BANGOR, Maine — U.S. Postal Service officials plan to look closer at concerns raised by members of the city planning board, which on Tuesday denied a site plan for improvements to a downtown building that the Postal Service wants to use as a post office.

Postal Service regional spokesman Tom Rizzo said Wednesday that all alternatives are being explored in the wake of Tuesday’s decision, but he declined to be more specific.

“We do need to move soon. We don’t have a choice on that,” he said. “But we’re committed to serving the residents of Bangor.”

Renovations of the Margaret Chase Smith Federal Building on Harlow Street, which has housed the Bangor post office since the 1960s, have forced Postal Service officials to look for a new home. They must be out of the federal building by May 1.

Last month, officials visited the city to tour a handful of potential sites, including the former 3rd District Court building, the former Miller’s Restaurant and temporary Hollywood Slots facility on Main Street, and empty space at the Bangor Daily News building, also on Main Street.

The Postal Service apparently settled on space at the District Court building at the corner of Hammond and Franklin streets, which is owned by Penobscot County and would be leased to the Postal Service.

Penobscot County submitted a site development plan to build a 22-foot-by-25-foot loading dock and reconfigure the parking at the downtown site to accommodate a retail post office. Planning board members, however, had concerns about parking and pedestrian safety associated with that site and decided not to support the plan.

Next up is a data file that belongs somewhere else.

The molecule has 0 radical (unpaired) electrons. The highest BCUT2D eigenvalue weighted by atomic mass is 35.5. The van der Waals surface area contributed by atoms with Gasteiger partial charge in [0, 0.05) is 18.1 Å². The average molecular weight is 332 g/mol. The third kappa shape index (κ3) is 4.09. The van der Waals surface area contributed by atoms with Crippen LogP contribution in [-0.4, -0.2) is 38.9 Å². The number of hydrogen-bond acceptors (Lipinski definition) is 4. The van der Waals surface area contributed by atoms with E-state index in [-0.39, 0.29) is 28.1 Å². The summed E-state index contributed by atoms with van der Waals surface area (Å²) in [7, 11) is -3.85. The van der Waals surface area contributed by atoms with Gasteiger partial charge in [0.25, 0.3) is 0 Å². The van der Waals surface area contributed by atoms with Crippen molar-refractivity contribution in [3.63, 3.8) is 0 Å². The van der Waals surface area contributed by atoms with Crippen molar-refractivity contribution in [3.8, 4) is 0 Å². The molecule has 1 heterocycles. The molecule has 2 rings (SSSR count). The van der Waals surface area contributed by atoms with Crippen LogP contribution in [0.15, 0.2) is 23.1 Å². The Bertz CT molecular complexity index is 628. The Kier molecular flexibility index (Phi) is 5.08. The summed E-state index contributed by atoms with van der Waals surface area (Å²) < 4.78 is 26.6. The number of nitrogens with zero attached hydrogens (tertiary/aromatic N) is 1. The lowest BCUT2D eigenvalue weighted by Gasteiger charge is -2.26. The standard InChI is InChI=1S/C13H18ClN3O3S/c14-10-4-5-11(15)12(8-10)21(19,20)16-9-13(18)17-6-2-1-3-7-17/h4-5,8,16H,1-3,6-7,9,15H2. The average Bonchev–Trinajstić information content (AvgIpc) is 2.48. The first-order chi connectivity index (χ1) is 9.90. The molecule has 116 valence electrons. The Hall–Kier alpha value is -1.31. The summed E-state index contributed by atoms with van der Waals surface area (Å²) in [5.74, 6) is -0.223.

City Planner Dave Gould said Tuesday that the site plan denial does not mean the post office couldn’t lease the space, but any site improvements would need planning board approval.

County Administrator Bill Collins said he and representatives from WBRC Architects-Engineers, which was contracted to make site improvements, would consider some of the planning board’s concerns and come up with a revised plan that addresses those concerns.

“Hopefully, we’ll be back before them again soon,” she said.

The next planning board meeting is scheduled for March 2.